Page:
Professors Stephen Bach, Stefanie Tellex, and Ugur Çetintemel of Brown CS, along with their Brown University collaborators below, have just received Seed Awards from Brown's Office of the Vice President for Research (OVPR) to help them compete more successfully for large-scale, interdisciplinary, multi-investigator grants. They join numerous previous Brown CS recipients of OVPR Seed Awards, including (most recently) Carsten Eickhoff, Daniel Ritchie, Stefanie Tellex, and James Tompkin.
Stephen's research is a collaboration with Primary Investigator Professor Stephon Alexander (Physics) as well as Professor Ian Dell’Antonio (Physics), Professor Richard Gaitskell (Physics), and Assistant Professor Jonathan Pober (Physics).
"As more and more analyses depend on machine learning," they write, "physicists need to understand the biases induced in their models by the training data they use. As outlined in the Proposal, in many situations they face a tradeoff between two types of data: (1) abundant but low-resolution, synthetic, or otherwise approximate data, and (2) scarce but high-resolution, high-fidelity, or otherwise more realistic data. The ideal would be to correct the biases in the abundant data so that it is more like the scarce data in the ways that affect the predictions of the machine learning models trained on that data. If done, then scientists would have access to higher quality, abundant data. The problem is that, even though it is easy to tell that models trained on each type of data disagree in their predictions, it is hard to tell which aspects of the input are leading to that disagreement. Our proposal is to create a software framework for identifying these key causes of differences."
Ugur's research is a collaboration with Assistant Professor Harrison Bai (Diagnostic Imaging).
"Stroke is a leading cause of long-term disability," they write, "and outcome in regaining functionality in areas supplied by anterior circulation large vessel is directly related to timely endovascular therapy (EVT). However, not all patients benefit from rapid intervention. CT perfusion is widely recognized as the selection tool to identify patients who will most likely benefit from reperfusion based on stroke core and penumbra size estimation as well as mismatch quantification. However, it is not routinely performed at many institutions in the United States and around the world. In this proposal, we propose to develop a fully automated artificial intelligence (AI) pipeline that identifies the images/series of interest, detect emergent large vessel occlusion and predicts immediate (e.g. the Thrombolysis in Cerebral Infarction [TICI] score) and functional (e.g. modified Rankin score [mRS]) outcomes from EVT based on pre-procedure CT angiography. We will establish an end-to-end AI platform that interfaces with the Rhode Island Hospital (RIH) Picture Archiving and Communications Systems for real-time clinical use. The ability to predict immediate outcomes of EVT will affect management because proceduralists will be able to anticipate different reperfusion based on these predictions and adjust their treatment approach accordingly, while prediction of functional outcome assists in patient selection. We anticipate that the proposed project will further collaboration between the Department of Computer Science and the Department of Diagnostic Imaging, which is crucial in advancing Brown University's position in research on AI, machine learning and computer vision applied to the healthcare system and medical imaging."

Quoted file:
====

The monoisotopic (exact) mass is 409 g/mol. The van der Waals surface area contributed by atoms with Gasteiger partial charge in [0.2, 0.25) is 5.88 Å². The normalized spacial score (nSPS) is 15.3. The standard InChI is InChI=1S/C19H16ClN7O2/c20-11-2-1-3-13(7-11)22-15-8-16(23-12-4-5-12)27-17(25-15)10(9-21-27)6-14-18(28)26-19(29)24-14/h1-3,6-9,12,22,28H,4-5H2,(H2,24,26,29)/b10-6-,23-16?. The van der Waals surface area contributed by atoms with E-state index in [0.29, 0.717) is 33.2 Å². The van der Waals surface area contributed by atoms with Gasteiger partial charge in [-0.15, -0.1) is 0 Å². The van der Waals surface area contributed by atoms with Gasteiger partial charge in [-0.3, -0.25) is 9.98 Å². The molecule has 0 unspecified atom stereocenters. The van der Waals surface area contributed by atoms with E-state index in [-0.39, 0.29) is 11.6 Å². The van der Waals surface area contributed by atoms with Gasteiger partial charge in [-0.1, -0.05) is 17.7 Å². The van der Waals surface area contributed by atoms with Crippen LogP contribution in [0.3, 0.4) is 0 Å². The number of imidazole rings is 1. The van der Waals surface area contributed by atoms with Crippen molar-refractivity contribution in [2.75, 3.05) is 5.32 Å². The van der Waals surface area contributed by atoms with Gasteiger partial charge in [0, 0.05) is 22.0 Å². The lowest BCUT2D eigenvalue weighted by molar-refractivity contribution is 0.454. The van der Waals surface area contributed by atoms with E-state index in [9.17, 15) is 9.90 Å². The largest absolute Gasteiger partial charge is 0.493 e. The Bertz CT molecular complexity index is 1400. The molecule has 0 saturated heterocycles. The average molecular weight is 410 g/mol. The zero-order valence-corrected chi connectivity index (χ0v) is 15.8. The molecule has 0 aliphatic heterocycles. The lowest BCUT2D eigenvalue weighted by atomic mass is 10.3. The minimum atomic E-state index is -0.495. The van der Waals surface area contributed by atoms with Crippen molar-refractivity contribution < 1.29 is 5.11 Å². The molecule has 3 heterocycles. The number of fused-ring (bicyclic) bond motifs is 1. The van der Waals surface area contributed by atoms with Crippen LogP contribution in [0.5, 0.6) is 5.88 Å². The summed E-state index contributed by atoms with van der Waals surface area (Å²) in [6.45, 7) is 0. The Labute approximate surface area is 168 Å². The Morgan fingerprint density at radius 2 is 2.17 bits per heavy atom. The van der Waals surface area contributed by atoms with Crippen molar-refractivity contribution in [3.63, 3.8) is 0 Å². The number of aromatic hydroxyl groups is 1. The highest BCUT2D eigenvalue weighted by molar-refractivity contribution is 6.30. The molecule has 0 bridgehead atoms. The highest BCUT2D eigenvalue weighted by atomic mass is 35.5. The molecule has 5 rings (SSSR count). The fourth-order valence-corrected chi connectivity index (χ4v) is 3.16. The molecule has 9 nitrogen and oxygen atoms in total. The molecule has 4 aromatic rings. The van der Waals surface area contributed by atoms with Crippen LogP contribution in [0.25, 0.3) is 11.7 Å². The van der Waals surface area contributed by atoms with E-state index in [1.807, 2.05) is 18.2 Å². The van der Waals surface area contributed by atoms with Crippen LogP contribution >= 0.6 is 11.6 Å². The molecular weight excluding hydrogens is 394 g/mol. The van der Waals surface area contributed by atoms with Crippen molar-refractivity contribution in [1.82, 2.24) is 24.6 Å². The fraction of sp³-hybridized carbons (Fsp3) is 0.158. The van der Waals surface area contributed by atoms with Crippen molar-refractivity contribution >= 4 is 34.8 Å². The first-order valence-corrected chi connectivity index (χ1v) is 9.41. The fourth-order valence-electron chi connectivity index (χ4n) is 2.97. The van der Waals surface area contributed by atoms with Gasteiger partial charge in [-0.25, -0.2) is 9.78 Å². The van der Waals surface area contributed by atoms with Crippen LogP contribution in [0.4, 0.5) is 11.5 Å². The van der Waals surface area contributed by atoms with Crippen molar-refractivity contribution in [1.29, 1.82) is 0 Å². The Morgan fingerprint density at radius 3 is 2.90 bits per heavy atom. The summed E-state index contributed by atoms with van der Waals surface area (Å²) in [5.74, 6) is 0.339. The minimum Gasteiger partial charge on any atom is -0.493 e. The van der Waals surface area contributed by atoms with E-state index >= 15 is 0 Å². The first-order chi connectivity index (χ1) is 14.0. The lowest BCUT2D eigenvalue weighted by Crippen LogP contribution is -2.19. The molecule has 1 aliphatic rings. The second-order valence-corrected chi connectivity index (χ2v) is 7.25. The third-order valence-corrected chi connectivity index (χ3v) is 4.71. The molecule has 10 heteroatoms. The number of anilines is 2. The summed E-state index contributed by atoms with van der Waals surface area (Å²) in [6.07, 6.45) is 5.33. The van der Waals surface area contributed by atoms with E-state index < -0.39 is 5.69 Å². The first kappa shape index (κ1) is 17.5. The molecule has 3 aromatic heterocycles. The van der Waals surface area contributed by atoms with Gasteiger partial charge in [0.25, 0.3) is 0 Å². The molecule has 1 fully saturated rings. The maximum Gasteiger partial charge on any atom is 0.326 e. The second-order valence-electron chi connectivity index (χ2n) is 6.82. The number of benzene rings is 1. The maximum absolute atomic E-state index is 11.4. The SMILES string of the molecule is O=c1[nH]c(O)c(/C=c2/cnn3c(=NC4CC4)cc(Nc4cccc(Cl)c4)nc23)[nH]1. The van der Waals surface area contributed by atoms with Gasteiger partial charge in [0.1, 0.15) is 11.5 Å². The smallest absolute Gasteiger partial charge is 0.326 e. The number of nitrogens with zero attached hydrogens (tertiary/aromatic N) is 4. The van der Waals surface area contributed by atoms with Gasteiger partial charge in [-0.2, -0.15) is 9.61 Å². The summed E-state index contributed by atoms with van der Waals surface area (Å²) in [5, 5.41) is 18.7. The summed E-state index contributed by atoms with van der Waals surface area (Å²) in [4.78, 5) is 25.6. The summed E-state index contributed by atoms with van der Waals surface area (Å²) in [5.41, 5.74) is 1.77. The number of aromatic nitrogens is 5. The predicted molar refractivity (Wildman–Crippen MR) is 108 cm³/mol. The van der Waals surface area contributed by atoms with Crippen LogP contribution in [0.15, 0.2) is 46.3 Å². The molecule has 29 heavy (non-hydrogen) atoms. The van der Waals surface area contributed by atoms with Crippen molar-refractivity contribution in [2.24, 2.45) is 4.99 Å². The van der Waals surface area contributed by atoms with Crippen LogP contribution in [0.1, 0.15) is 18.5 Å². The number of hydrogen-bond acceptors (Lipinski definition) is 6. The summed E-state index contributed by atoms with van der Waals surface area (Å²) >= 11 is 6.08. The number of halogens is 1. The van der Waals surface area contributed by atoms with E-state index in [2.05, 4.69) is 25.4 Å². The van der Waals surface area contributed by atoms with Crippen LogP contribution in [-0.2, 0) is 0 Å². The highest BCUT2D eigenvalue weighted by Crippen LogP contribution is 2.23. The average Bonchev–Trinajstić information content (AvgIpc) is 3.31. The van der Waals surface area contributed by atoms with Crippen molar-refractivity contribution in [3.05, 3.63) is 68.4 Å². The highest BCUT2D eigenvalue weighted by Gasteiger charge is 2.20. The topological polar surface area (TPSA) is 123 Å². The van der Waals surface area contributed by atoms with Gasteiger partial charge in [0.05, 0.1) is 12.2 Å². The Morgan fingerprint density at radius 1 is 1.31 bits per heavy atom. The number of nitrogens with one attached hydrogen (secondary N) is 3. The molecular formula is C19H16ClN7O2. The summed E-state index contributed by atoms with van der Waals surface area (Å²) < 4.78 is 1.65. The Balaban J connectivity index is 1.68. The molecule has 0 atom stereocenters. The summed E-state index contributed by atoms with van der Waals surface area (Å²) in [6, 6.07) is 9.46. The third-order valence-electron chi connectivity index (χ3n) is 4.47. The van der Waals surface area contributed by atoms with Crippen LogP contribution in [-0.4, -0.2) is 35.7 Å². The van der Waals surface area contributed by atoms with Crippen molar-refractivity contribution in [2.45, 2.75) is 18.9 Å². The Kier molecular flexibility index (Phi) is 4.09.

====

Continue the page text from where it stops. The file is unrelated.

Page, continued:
Stefanie's research is a collaboration with Senior Lecturer Diane H. Silva Pimentel (Education).
"The aim of this proposal," they write, "is to test the hypothesis that we can prepare high school teachers to teach students about autonomous aerial robots on their own, at scale by 1) providing a project-based curriculum targeted at the high school level on an open-source low-cost autonomous robot with few infrastructure requirements; 2) providing remote professional development workshops for teachers; and 3) pairing teachers with Brown students familiar with the curriculum who will provide help and technical support. We will study the interactions between teachers and curriculum materials, tools, and Brown students who facilitate the learners’ conceptual development, and what characteristics our online PD and remote support give rise to these interactions. Our work will assess each of these three interventions by assessing teacher content knowledge as well as self-efficacy. We will also assess the effectiveness with which we can engage students in both urban and suburban districts through hands-on remote learning curricula that emphasize physical hardware, in the hands of the students as well as via remote laboratories. This work has the potential to directly benefit students in Rhode Island, consistent with President Paxson’s commitment to Providence public schools. Moreover this funding will provide critical preliminary work enabling us to apply for follow-on funding for larger expansions from NSF and industry resources to grow our project to a nationwide and international effort to teach students about autonomous robotics."
A full list of awardees is available here.
For more information, please click the link that follows to contact Brown CS Communication Outreach Specialist Jesse C. Polhemus.